Christmas Evans, so named because he was born on Christmas Day 1766, suffered a very unhappy childhood. He had no formal education, his father died when he was nine years old and he was raised by an alcoholic relative. But God had great plans for this young man. He was converted in 1783 and, on hearing the need for more preachers, was ordained in 1789.
He immediately took to itinerant evangelistic preaching but was soon affected by the erroneous teachings of Sandemanianism which thoroughly dampened his spiritual passions and desire for conversions.
Fortunately, he realised the error of his ways and was restored to the right path, renewing his covenant with God and receiving the old fire again. By the time he left Anglesey his ten Baptist churches increased to twenty. He became minister at Caerphilly, Glamorgan for three years beginning in 1826 and the congregation increased from 65 to 200. Thereafter he held other pastorates but gained wide popularity as an outstanding itinerant evangelist.
Despite his extraordinary height, the loss of one eye and continual ill-health he excelled as a preacher of the gospel. ‘His remarkable memory, copious vocabulary, keen sense of drama, infectious humour and vivid imagination, all combined to make him a preacher of rare eloquence with deep evangelistic concern….. a forceful and persuasive orator.’ Together with John Elias (1774-1841) and William Williams of Wern, (1781-1840) he is enshrined in Welsh tradition as one of the three greatest figures in the history of the nation’s preaching.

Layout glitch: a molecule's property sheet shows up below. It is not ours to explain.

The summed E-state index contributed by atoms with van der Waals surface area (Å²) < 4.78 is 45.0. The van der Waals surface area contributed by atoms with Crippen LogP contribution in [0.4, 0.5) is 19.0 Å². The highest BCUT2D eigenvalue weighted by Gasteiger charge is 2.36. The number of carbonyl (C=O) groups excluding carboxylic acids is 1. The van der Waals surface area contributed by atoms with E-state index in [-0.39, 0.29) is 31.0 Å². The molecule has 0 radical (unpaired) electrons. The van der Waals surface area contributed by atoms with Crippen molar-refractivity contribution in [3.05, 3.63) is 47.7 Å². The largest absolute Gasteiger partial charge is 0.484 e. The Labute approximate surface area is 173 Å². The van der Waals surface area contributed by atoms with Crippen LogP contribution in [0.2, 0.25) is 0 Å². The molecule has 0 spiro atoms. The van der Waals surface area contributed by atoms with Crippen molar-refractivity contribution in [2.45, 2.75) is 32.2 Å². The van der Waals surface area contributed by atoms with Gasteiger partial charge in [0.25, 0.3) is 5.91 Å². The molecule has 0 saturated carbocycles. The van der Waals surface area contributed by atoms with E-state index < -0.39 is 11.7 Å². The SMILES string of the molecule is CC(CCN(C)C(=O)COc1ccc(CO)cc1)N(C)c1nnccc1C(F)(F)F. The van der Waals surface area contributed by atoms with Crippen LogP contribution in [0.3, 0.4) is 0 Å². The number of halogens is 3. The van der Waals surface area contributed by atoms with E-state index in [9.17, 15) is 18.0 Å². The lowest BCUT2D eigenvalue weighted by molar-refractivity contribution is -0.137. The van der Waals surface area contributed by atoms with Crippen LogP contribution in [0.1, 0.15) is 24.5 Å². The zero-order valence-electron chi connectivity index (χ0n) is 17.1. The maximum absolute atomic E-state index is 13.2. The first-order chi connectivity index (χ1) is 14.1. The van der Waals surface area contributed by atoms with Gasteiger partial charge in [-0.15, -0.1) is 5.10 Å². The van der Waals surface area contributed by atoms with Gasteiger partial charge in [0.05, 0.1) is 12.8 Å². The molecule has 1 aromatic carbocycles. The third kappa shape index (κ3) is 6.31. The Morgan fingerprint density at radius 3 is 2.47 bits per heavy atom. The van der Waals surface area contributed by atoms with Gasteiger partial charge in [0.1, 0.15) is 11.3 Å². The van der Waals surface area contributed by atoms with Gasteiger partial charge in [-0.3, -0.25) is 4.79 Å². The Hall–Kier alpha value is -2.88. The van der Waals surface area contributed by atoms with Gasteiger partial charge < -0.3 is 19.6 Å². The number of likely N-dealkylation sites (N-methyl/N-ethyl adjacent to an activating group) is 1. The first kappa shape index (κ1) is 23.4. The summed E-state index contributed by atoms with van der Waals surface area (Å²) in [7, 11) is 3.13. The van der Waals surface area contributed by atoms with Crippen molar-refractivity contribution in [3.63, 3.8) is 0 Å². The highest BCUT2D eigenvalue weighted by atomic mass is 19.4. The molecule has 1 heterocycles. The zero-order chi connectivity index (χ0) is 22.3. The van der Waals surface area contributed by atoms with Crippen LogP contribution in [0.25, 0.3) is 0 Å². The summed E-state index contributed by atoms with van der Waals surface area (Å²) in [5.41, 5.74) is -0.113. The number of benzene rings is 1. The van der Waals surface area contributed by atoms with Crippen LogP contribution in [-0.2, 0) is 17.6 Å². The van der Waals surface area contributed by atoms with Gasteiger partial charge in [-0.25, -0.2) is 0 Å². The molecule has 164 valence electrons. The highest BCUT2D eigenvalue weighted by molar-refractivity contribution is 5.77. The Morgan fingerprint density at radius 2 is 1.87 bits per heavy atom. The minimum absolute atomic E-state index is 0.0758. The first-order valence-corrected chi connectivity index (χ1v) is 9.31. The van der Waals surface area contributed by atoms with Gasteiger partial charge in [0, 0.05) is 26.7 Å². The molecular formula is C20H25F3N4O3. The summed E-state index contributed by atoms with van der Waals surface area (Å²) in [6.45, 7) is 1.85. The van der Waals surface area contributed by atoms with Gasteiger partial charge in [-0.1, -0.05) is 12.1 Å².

His revivals were pastoral and based on Biblical preaching. His advice to preachers was to lead a moral life, to read the Bible and pray, and to learn all they could, to teach evangelical doctrine, to watch their outward appearance in the pulpit, to avoid foolish gestures, and to preach clearly in love and from the heart.
It is no surprise that he was influenced by such great preachers as his contemporary Robert Roberts, the Calvinistic Methodist preacher and George Whitefield who died in 1770.
Bibliography: Nancy J. Morris, Dictionary of Evangelical Biography 1730-1860, 1995; Earle E. Cairns, An Endless Line of Splendour, 1986; R. Tudor Jones, The New International Dictionary of the Christian Church, 1978